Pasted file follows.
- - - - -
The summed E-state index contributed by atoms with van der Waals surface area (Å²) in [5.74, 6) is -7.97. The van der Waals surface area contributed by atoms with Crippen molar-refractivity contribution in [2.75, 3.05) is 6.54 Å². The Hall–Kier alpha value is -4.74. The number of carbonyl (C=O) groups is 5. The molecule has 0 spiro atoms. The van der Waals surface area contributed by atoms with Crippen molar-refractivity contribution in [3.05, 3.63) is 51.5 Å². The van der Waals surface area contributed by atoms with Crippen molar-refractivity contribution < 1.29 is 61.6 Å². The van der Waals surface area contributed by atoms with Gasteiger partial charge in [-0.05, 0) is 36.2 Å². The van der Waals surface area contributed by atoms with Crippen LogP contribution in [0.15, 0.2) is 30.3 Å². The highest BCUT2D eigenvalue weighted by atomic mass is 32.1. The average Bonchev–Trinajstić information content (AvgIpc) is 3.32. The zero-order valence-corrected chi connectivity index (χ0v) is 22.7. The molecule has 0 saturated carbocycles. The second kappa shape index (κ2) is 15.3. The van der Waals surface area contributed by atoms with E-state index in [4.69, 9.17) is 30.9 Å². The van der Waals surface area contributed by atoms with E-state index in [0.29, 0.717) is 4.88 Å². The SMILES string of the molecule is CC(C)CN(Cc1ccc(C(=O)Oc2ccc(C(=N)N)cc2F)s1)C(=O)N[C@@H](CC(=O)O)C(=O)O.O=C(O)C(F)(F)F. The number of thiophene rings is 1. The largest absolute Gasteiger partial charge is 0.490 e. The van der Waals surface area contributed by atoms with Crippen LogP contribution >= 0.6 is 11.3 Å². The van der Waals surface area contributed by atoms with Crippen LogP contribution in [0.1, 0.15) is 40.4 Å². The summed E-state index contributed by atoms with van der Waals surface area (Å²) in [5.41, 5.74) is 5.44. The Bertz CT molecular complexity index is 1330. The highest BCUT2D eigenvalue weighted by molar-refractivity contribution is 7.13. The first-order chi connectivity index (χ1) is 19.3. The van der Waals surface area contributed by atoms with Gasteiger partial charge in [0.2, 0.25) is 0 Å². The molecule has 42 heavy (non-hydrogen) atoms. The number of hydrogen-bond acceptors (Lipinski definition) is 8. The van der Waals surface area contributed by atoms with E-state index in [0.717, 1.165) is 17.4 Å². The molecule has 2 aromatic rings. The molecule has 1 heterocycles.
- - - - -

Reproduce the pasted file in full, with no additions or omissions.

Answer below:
The summed E-state index contributed by atoms with van der Waals surface area (Å²) in [5.74, 6) is -7.97. The van der Waals surface area contributed by atoms with Crippen molar-refractivity contribution in [2.75, 3.05) is 6.54 Å². The Hall–Kier alpha value is -4.74. The number of carbonyl (C=O) groups is 5. The molecule has 0 spiro atoms. The van der Waals surface area contributed by atoms with Crippen molar-refractivity contribution in [3.05, 3.63) is 51.5 Å². The van der Waals surface area contributed by atoms with Crippen molar-refractivity contribution < 1.29 is 61.6 Å². The van der Waals surface area contributed by atoms with Gasteiger partial charge in [-0.05, 0) is 36.2 Å². The van der Waals surface area contributed by atoms with Crippen LogP contribution in [0.15, 0.2) is 30.3 Å². The highest BCUT2D eigenvalue weighted by atomic mass is 32.1. The average Bonchev–Trinajstić information content (AvgIpc) is 3.32. The zero-order valence-corrected chi connectivity index (χ0v) is 22.7. The molecule has 0 saturated carbocycles. The second kappa shape index (κ2) is 15.3. The van der Waals surface area contributed by atoms with E-state index in [4.69, 9.17) is 30.9 Å². The van der Waals surface area contributed by atoms with E-state index in [0.29, 0.717) is 4.88 Å². The SMILES string of the molecule is CC(C)CN(Cc1ccc(C(=O)Oc2ccc(C(=N)N)cc2F)s1)C(=O)N[C@@H](CC(=O)O)C(=O)O.O=C(O)C(F)(F)F. The number of thiophene rings is 1. The largest absolute Gasteiger partial charge is 0.490 e. The van der Waals surface area contributed by atoms with Crippen LogP contribution >= 0.6 is 11.3 Å². The van der Waals surface area contributed by atoms with Crippen LogP contribution in [0.1, 0.15) is 40.4 Å². The summed E-state index contributed by atoms with van der Waals surface area (Å²) in [5.41, 5.74) is 5.44. The Bertz CT molecular complexity index is 1330. The highest BCUT2D eigenvalue weighted by molar-refractivity contribution is 7.13. The first-order chi connectivity index (χ1) is 19.3. The van der Waals surface area contributed by atoms with Gasteiger partial charge in [0.2, 0.25) is 0 Å². The molecule has 42 heavy (non-hydrogen) atoms. The number of hydrogen-bond acceptors (Lipinski definition) is 8. The van der Waals surface area contributed by atoms with E-state index in [0.717, 1.165) is 17.4 Å². The molecule has 2 aromatic rings. The molecule has 1 heterocycles.